Oral defense power point

2,775 views

Published on

Published in: Health & Medicine, Education
2 Comments
0 Likes
Statistics
Notes
  • Be the first to like this

No Downloads
Views
Total views
2,775
On SlideShare
0
From Embeds
0
Number of Embeds
2
Actions
Shares
0
Downloads
27
Comments
2
Likes
0
Embeds 0
No embeds

No notes for slide

Oral defense power point

  1. 1. An In-Depth Exploration of the Transformation of Students on the Autism Spectrum Participating in a Public/HS Transition Program Courteny Moore-Gumora Ed.D. California State University East Bay Educational Leadership and Social Justice courtenygumora@gmail.com
  2. 2. Appreciation and Admiration Dr. Pamela Wolfberg San Francisco State University Autism Spectrum Graduate Certificate and Related Studies www.sfsu.edu/~autism Institute on Peer Socialization and Play www.autisminstitute.com Dr. Katie Brown California State University Eastbay Director of Accessibility Services Department / College Link katie.brown@csueastbay.edu Dr. Jack Davis California State University Eastbay Educational Psychology Department Chair jack.davis@csueastbay.edu
  3. 3. Researcher Role and Experience Ed.D. Educational Leadership and Social Justice MA Special Education /Autism Emphasis MA Anthropology Course Work Quirky Kid
  4. 4. Dissertation Theoretical and empirical constructs of Informative Education, Transformative Education and Education Reform:  Disabled Learning vs Constructivist Learning  Elucidate Socio-Complexity of Learning Community / Impact on Student Performance
  5. 5. Problem Statement  Autism Spectrum Disorders (ASD) has reached epidemic proportions 1 in 50 school aged in US (Blumberg et al., 2013).  Students w/ ASD face significant challenges: socialization, communication and flexible behavior and thinking that impact their school experience (Wolfberg 2008).  Under-served by fed/ state/ local school authorities, particularly disadvantaged socially and economically (Autism Speaks, 2012).
  6. 6. Research Justification  Diagnostic Statistical Manual of Disorders V (DSM-V ) 2013 revised Asperger’s Syndrome, and PDD-NOS now one “Autism Spectrum Disorder.”  National Autism Center NAC (2009) National Standards Project: need for evidence based practice guidelines in education for ASD. Only two (18%) established treatments w/ favorable outcomes for Asperger’s Syndrome (AS).  DSM-IV included AS since 1994, more than a decade for research to have been conducted. Clearly, additional research is necessary in this area (NSR NAC 2009).
  7. 7. Original Guiding Questions 1. What is the students’ interpretation of the world/situation in which they find themselves within AsIP/Ethos transition program? 2. How do students identify and see themselves and others who share their own experiences and situations? 3. How does constructivists learning and transformative education, affect the integration of students on the spectrum, particularly those who are mildly affected? 4. How do constructivist learning practices change student performance outcomes that demonstrate the idea of the socially constructed “disabled learning?”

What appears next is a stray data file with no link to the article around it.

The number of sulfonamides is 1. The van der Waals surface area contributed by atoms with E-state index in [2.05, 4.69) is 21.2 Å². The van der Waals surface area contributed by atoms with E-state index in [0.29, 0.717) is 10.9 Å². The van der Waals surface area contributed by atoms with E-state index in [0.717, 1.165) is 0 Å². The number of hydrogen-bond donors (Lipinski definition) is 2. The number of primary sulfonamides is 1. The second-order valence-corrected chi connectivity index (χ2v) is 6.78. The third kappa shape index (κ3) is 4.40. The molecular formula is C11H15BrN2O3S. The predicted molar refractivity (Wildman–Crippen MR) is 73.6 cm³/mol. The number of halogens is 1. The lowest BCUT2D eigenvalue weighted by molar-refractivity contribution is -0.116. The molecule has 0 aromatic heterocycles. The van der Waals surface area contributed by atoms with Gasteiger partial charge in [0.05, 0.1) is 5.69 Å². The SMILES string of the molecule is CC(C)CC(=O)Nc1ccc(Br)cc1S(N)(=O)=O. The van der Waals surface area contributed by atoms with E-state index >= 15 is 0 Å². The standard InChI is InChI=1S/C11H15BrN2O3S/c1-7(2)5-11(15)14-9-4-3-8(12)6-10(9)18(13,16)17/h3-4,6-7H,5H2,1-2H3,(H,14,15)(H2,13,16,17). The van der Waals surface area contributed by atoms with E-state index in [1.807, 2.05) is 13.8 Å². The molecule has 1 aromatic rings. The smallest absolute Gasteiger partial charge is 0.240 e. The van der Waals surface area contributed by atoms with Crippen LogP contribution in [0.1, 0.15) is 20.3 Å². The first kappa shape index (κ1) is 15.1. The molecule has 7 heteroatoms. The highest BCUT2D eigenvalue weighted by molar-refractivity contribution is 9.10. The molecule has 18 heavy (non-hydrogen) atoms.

8. 8. Questions that Arose from Analysis 1. How has transformed student identity and learning experience impacted engagement/ outcomes in school and life? 2. Where in the realm of education does the student with ASD (specifically with Asperger Syndrome) exist and can be included within a structure of constructivist learning?
  9. 9. Chapter 1 Introduction
  10. 10. Chapter 1  Elementary and Secondary Education Act of 1965 (PL 89-10). President Lyndon B. Johnson’s "War on Poverty" (Malloy 2004). Pg11  Specialists, school leaders, and policy makers discussion concerning educating children on Autism Spectrum. Pg12  Curt Dudley-Marling (2004) “The Social Construction of Learning Disabilities” Pg14  Knuth & Cunningham’s (1993) Constructivists Learning Principles. Pg16  Ryan (2007) Constructivist Learning Practice Constructs of the Individual Learner. Pg15
  11. 11. Special Ed Law  Elementary and Secondary Education Act (1965) (PL 89- 10) (Bush)-No Child Left Behind, (Obama)–Raise to the Top  Education of All Handicapped Children Act (1975)  Individuals with Disabilities Education Act (IDEA 1990; 2004)  IDEA entitles the right to a Free Appropriate Public Education (FAPE) within the Least Restrictive Environment (LRE).  As the rate of autism steadily increased, a decision was made to list Autism as a separate category of disability starting in 1991 (Apling & Jones, 2002)
  12. 12. Educational Law Cont’  Brown vs. Board of Education (1954) mandated that public schools cannot be segregated based on race.  Daniel R.R. vs State Board of Education (1989) began basic inclusion movement; can receive a satisfactory education in mainstream, must be educated there.
  13. 13. IEP cycle process as initiated by a school official or parent. Concern to Study Team/ Request Assessment Assessment Plan/Informed Consent 15 Days Assessment/ IEP 60 Days PLOP, Goals, Indv. Inst. Svs., Placement, Implementation Annual IEP
  14. 14.  Constructivism: knowledge is constructed when information comes into contact with existing knowledge developed by experiences; cognitive psychology and biology; education: knowledge must be constructed by a person, not just transmitted, to adapt to the world (Cooper & Ryan 2007).
  15. 15. Constructivist Learning (Knuth & Cunningham 1993) • Learner tasks contexts relevant in real world. • Social context / dialogue and negotiation of meaning for developing, testing and refining ideas. • Learners voice and ownership in learning process. • Learners experience knowledge construction process. • Learners reflect on their own thinking and decision making process.
  16. 16. Constructivist Learning Cont’ Environment (Knuth & Cunningham 1993)  Multiple Perspectives.  Multiple Modes of Representation (video, computer, photographs, sound etc.).
  17. 17. Individual Learner Constructs Ryan (2007) Pedagogy for Productive Change in Educational Practices • Critical Thinking Skills • In-depth Social Insight • Familiarity: Emerging brain research supports bringing the community into the learning picture.
  18. 18. Social Construct of Learning Disability Curt Dudley-Marling (2004)  Learning disabilities theory and practice assumption learning disabilities as pathology resides in heads of individual students, rather than in realm of academic institutional constructs (Gergen 1990).